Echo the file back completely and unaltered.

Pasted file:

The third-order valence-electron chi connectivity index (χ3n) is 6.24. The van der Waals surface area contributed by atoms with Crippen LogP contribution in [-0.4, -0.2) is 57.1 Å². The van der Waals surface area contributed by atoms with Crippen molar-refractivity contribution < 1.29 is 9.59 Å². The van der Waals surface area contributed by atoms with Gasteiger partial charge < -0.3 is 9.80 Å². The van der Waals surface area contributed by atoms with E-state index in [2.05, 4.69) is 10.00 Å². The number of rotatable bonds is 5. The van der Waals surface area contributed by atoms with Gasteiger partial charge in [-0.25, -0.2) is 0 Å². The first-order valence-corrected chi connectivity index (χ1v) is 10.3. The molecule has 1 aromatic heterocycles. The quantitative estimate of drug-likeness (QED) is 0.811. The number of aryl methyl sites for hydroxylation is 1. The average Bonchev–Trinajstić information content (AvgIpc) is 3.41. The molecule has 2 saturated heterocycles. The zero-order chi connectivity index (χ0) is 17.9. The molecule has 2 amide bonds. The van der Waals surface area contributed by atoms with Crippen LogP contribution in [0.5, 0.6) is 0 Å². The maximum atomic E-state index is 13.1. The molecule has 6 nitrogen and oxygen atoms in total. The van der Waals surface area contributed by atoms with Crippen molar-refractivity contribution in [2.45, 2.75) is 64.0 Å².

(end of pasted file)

The third-order valence-electron chi connectivity index (χ3n) is 6.24. The van der Waals surface area contributed by atoms with Crippen LogP contribution in [-0.4, -0.2) is 57.1 Å². The van der Waals surface area contributed by atoms with Crippen molar-refractivity contribution < 1.29 is 9.59 Å². The van der Waals surface area contributed by atoms with Gasteiger partial charge < -0.3 is 9.80 Å². The van der Waals surface area contributed by atoms with E-state index in [2.05, 4.69) is 10.00 Å². The number of rotatable bonds is 5. The van der Waals surface area contributed by atoms with Gasteiger partial charge in [-0.25, -0.2) is 0 Å². The first-order valence-corrected chi connectivity index (χ1v) is 10.3. The molecule has 1 aromatic heterocycles. The quantitative estimate of drug-likeness (QED) is 0.811. The number of aryl methyl sites for hydroxylation is 1. The average Bonchev–Trinajstić information content (AvgIpc) is 3.41. The molecule has 2 saturated heterocycles. The zero-order chi connectivity index (χ0) is 17.9. The molecule has 2 amide bonds. The van der Waals surface area contributed by atoms with Crippen LogP contribution in [0.5, 0.6) is 0 Å². The maximum atomic E-state index is 13.1. The molecule has 6 nitrogen and oxygen atoms in total. The van der Waals surface area contributed by atoms with Crippen molar-refractivity contribution in [2.45, 2.75) is 64.0 Å².